ISO 27001 also provides a solid foundation on which to build the operational and technical infrastructure required to keep the risk of security breaches to a minimum. The independent assessment required for ISO 27001 brings formality and ensures rigorous implementation. It demonstrates that the whole company takes data security seriously.
G Cloud and reciprocal standards
The Government Cloud or “G-Cloud” is a Marmite discussion topic. But its aim to make it easier for the public sector to procure cloud computing services – particularly from SMEs – is an admirable one. If engaged with correctly, G-Cloud is another way you can illustrate your commitment to high standards of ethical data management and data security.
It is a shame that the initiative has been dogged by issues. But we at virtualDCS are all in favour of standardised frameworks that ensure everyone is working to the same degree of scrutiny.
Pinsent Masons has a useful blog post on the evolution of the G-Cloud security accreditation process here.
Internal hacks and Office 365
If you are relying on native backup, such as that provided by Office 365, then make sure you understand your responsibilities and the retention periods for each function.
As we discussed in a recent blog post:
“70% of data lost from Software as a Service applications is due to accidental deletion, or through the malicious deletion of files by end users.
“It is your responsibility to proactively back up your data and users from any kind of human error (whether that’s accidental or malicious), hackers, viruses and misconfigured workflows.
“The recycle bins and version histories in Microsoft Office 365 only provide limited protection from data loss. This can turn a simple recovery into a big problem after Office 365 has geo-redundantly deleted the data forever.”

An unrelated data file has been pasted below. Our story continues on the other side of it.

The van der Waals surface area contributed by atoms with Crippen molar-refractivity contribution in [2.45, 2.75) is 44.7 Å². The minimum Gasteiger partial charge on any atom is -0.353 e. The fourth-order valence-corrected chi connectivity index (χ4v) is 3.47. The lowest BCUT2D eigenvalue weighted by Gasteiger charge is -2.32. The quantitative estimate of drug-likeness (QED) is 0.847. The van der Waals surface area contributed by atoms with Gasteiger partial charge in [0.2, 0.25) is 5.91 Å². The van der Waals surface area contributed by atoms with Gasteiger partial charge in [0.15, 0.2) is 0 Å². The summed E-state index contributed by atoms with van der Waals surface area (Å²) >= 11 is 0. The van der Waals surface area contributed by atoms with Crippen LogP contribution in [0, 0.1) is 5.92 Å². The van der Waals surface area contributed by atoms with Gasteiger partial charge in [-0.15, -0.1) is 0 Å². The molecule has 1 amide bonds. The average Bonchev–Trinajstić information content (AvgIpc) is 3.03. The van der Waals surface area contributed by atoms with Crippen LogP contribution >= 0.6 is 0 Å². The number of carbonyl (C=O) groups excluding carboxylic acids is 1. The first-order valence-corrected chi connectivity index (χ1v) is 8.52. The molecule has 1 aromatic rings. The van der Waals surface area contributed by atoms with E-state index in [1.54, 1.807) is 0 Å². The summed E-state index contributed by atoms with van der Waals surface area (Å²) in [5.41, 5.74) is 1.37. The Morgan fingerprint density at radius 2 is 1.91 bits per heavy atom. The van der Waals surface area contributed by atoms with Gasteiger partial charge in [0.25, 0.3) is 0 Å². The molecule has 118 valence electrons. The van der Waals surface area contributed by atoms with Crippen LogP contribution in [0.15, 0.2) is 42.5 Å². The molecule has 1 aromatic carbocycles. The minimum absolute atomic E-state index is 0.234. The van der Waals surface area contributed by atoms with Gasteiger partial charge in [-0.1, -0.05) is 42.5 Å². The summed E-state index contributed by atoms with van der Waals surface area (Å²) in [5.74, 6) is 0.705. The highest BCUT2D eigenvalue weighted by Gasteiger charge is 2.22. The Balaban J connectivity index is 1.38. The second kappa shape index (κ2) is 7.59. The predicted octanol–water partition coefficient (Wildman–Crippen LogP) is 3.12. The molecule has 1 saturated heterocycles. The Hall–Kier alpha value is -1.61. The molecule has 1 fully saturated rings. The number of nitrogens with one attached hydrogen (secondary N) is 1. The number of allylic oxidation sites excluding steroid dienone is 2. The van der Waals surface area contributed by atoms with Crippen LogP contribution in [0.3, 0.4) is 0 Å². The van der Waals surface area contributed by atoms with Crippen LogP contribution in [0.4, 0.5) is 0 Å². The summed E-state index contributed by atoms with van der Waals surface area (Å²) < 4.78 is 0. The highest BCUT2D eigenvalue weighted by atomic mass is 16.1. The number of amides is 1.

We cover this in more detail in our ‘Office 365 backup gaps you didn’t know about’ post.
The new ethics of data management
Hopefully, we have shown you a number of ways you can proactively position your company as an ethical data leader. As brand trust becomes increasingly important in the modern marketplace, ethics will add equity to your brand.
Business intelligence and Big Data expert, Barry Devlin, summarises some of the arguments well in his recent TDWI article on the New Ethics of Data Management:
As data management professionals, these questions must become part of the justification and deliberations for all sorts of big data analytics, Internet of Things, and artificial intelligence projects. Over the past year, we have seen some recognition that security, privacy, and transparency are coming to the fore as fundamental considerations for such projects. This is good news and, indeed, a necessary change.
Ethical data management at virtualDCS
In this blog post, we’ve compiled both our knowledge and our “hymn sheet”. We work to the highest standards because we believe in them and we know that it’s what our clients want and expect from us.
virtualDCS has held an independent ISO 27001 accreditation since 2016. We are proud to host customer data on our robust and secure UK infrastructure. Unlike many others, our entire company has been accredited, and for every single one of the standards that apply to our type of business. We chose the British Standards Institute (BSI) to audit us as we know they will make us accountable and hold us to the highest possible standards.
If you’d like to discuss partnering with us, we’d love to speak to you.
Contact us today by calling 0345 3888 327, emailing enquiries@virtualDCS.co.uk or by filling in an online contact form.